COVID-19 Vaccine Certificates

IMPORTANT: Proof of COVID-19 vaccination is no longer needed to enter certain businesses (like restaurants). However, businesses and other organizations may choose to continue to require proof of vaccination for anyone to enter their premises if they so choose.

A written medical exemption from a health care provider is no longer valid and will not be accepted. Here are the steps to follow to get an enhanced medical exemption (with QR code) for vaccine proof.

On This Page:

Get Your Proof of Vaccination
If You Received Your COVID-19 Vaccine in Ontario:

Proof of vaccine is no longer needed to enter certain businesses (unless a business or setting chooses to continue this requirement). If you still require an enhanced vaccine certificate QR code, visit the Province’s COVID-19 vaccination portal or call 1-833-943-3900 to print or download your proof of vaccine (by calling, you can also have the vaccine certificate mailed to you. Many local libraries are also offering to access/print vaccine certificates with QR code) IMPORTANT NOTE: Ontario’s enhanced vaccine certificate can also be used as a proof of vaccination for travel outside of Canada (you do not need a separate federal document showing this).

Any proof of vaccine receipt that does not include the official QR code is not valid.

If You Received Vaccine Outside of Ontario

Please click here to find out what to do about registering out-of-province COVID-19 vaccinations.

Visitors from outside of Canada who do not have access to a QR code from their home jurisdiction or country may show their own country’s or jurisdiction’s vaccine receipt(s) to prove they are fully vaccinated and must show their valid non-Canadian passport or NEXUS card as ID. Please refer to Ontario’s Proof of COVID-19 vaccination webpage for more info.

Back to Top

If You Need a Medical Exemption

Proof of COVID-19 vaccination is no longer required to enter certain businesses in Ontario. However, individual businesses and organizations can still choose to require proof of vaccination. Proof of vaccine or medical exemptions may also be needed if travelling within and outside of Canada.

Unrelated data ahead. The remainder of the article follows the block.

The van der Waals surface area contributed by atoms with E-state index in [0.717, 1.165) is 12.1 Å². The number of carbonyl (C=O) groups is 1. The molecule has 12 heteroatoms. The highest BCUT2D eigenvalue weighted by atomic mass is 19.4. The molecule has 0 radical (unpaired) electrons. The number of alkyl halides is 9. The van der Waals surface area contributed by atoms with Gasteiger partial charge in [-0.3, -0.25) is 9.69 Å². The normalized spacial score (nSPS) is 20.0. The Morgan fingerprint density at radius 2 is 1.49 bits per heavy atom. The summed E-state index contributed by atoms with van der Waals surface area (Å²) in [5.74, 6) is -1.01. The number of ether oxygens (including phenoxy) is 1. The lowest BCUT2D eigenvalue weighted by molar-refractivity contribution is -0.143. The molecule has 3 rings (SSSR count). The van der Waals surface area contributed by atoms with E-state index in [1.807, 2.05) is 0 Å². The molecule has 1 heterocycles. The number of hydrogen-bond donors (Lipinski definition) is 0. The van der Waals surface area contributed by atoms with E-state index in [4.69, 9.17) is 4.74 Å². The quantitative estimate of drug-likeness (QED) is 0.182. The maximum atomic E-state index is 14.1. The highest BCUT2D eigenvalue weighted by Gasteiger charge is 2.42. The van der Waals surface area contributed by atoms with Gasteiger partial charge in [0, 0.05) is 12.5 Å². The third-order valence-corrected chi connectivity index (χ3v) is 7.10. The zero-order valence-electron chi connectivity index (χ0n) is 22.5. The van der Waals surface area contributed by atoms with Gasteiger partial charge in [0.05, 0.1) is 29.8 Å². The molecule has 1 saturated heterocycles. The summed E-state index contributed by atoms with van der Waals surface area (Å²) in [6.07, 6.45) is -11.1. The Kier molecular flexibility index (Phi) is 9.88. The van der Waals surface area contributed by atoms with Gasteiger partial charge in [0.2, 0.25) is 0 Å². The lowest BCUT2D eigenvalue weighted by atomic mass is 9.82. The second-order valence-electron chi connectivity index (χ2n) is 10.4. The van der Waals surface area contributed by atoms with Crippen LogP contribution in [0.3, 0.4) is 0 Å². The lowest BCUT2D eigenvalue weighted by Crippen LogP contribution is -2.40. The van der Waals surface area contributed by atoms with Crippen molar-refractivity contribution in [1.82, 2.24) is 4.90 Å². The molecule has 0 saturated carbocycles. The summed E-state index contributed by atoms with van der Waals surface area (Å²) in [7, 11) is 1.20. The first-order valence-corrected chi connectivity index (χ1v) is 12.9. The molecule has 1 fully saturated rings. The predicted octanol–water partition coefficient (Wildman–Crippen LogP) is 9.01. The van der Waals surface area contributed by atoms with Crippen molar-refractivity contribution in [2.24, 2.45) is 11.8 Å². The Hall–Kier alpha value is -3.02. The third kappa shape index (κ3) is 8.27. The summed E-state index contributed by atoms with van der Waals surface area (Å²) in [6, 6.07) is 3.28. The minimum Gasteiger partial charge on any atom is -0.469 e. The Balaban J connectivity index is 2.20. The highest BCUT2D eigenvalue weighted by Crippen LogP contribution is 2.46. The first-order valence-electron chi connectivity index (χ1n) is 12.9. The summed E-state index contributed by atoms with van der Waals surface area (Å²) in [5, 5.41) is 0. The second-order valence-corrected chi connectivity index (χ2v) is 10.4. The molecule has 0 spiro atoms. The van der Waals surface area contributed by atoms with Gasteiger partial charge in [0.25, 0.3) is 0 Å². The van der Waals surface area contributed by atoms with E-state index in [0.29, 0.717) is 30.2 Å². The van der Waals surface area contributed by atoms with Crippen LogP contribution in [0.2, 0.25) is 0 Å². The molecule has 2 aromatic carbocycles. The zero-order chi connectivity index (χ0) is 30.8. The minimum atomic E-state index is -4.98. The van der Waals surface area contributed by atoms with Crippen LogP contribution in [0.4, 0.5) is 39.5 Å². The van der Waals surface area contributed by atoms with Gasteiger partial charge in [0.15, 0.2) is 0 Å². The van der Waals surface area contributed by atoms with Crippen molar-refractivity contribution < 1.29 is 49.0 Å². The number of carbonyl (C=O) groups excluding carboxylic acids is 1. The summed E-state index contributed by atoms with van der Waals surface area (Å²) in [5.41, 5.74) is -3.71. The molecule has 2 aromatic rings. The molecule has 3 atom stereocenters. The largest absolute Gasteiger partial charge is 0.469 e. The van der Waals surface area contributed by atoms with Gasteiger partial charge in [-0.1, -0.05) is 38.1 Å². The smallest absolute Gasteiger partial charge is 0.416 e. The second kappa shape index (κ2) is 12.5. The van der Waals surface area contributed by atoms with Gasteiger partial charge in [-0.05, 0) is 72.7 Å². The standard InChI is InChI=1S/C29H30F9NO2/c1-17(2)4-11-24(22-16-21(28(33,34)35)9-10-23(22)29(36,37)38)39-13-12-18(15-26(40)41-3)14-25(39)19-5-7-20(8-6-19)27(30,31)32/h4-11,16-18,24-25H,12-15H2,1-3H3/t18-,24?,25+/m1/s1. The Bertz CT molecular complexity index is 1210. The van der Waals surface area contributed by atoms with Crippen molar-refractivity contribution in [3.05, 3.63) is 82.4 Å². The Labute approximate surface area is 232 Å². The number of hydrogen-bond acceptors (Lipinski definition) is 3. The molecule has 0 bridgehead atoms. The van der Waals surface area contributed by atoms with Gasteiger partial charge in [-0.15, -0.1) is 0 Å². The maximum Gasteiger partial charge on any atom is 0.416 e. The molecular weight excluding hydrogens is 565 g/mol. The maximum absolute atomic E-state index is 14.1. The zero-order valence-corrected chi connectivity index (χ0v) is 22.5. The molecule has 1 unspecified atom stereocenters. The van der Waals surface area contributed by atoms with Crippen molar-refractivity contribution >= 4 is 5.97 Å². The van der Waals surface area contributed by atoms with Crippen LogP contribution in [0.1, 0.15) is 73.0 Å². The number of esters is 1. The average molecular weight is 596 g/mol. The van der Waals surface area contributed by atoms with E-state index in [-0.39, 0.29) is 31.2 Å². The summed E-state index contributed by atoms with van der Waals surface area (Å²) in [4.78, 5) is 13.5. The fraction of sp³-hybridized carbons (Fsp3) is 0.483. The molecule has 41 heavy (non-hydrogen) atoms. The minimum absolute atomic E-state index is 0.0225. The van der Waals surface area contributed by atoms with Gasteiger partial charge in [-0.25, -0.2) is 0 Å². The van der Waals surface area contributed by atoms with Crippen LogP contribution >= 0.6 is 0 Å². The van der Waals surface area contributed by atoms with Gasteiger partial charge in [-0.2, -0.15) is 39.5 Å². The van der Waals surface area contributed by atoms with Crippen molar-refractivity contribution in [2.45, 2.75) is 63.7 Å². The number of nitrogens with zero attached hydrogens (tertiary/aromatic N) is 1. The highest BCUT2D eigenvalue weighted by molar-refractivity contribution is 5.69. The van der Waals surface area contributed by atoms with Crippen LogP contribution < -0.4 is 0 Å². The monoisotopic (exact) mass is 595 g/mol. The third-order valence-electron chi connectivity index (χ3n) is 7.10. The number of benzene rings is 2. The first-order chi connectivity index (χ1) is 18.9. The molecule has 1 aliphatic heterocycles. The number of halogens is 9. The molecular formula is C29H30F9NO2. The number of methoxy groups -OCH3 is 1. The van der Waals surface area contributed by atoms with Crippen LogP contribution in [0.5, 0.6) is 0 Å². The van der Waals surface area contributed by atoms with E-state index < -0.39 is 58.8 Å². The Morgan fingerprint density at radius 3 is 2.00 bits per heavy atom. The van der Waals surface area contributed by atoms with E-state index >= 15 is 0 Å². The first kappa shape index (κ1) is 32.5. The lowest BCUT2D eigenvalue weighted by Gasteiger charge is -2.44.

If proof of vaccine is still required to enter or visit somewhere, you can get a medical exemption to enter. To get a medical exemption, follow these steps. NOTE: A written medical exemption from a health care provider is no longer valid and will not be accepted.

To Get Your New Medical Exemption
  • Contact a Doctor or Nurse Practitioner to be assessed and determine if you are eligible for a medical exemption (Please Note: Medical exemptions may have an expiry date. It is your responsibility to check back with your health care provider to have your circumstances reassessed and to see if a new request for medical exemption needs to be submitted to the Health Unit).
  • If eligible, the health care provider will submit your medical exemption directly to the local Health Unit for review. 
  • The Health Unit will review the submitted medical exemption, and if approved, enter the information into the provincial vaccine tracking system.
  • You can then download your enhanced vaccine certificate with the QR code on the COVID-19 vaccination portal. (NOTE: It will take approximately 10 business days for the exemption to be processed from the time it is sent to the Health Unit)